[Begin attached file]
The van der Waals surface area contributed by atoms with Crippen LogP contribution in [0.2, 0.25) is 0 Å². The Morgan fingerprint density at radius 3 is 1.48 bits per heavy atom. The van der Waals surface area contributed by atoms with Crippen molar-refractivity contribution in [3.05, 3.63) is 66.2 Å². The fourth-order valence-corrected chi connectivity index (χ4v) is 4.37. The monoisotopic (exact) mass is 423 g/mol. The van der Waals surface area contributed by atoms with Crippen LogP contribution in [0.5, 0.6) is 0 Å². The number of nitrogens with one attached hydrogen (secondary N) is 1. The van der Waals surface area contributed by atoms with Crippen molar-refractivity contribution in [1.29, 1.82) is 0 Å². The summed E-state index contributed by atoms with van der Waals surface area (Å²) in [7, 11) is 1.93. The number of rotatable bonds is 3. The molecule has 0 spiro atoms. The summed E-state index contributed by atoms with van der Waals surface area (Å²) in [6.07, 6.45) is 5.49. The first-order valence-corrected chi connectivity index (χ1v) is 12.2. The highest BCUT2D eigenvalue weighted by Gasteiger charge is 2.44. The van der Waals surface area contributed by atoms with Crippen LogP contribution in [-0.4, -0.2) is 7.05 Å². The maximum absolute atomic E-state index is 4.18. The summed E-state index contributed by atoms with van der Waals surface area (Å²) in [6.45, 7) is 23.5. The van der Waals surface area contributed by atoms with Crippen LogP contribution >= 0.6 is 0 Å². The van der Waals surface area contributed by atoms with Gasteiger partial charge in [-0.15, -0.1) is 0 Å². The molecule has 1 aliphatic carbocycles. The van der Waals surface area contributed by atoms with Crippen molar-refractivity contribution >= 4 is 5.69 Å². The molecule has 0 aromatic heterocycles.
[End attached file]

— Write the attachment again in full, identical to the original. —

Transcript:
The van der Waals surface area contributed by atoms with Crippen LogP contribution in [0.2, 0.25) is 0 Å². The Morgan fingerprint density at radius 3 is 1.48 bits per heavy atom. The van der Waals surface area contributed by atoms with Crippen molar-refractivity contribution in [3.05, 3.63) is 66.2 Å². The fourth-order valence-corrected chi connectivity index (χ4v) is 4.37. The monoisotopic (exact) mass is 423 g/mol. The van der Waals surface area contributed by atoms with Crippen LogP contribution in [0.5, 0.6) is 0 Å². The number of nitrogens with one attached hydrogen (secondary N) is 1. The van der Waals surface area contributed by atoms with Crippen molar-refractivity contribution in [1.29, 1.82) is 0 Å². The summed E-state index contributed by atoms with van der Waals surface area (Å²) in [7, 11) is 1.93. The number of rotatable bonds is 3. The molecule has 0 spiro atoms. The summed E-state index contributed by atoms with van der Waals surface area (Å²) in [6.07, 6.45) is 5.49. The first-order valence-corrected chi connectivity index (χ1v) is 12.2. The highest BCUT2D eigenvalue weighted by Gasteiger charge is 2.44. The van der Waals surface area contributed by atoms with Crippen LogP contribution in [-0.4, -0.2) is 7.05 Å². The maximum absolute atomic E-state index is 4.18. The summed E-state index contributed by atoms with van der Waals surface area (Å²) in [6.45, 7) is 23.5. The van der Waals surface area contributed by atoms with Crippen LogP contribution >= 0.6 is 0 Å². The van der Waals surface area contributed by atoms with Gasteiger partial charge in [-0.15, -0.1) is 0 Å². The molecule has 1 aliphatic carbocycles. The van der Waals surface area contributed by atoms with Crippen molar-refractivity contribution >= 4 is 5.69 Å². The molecule has 0 aromatic heterocycles.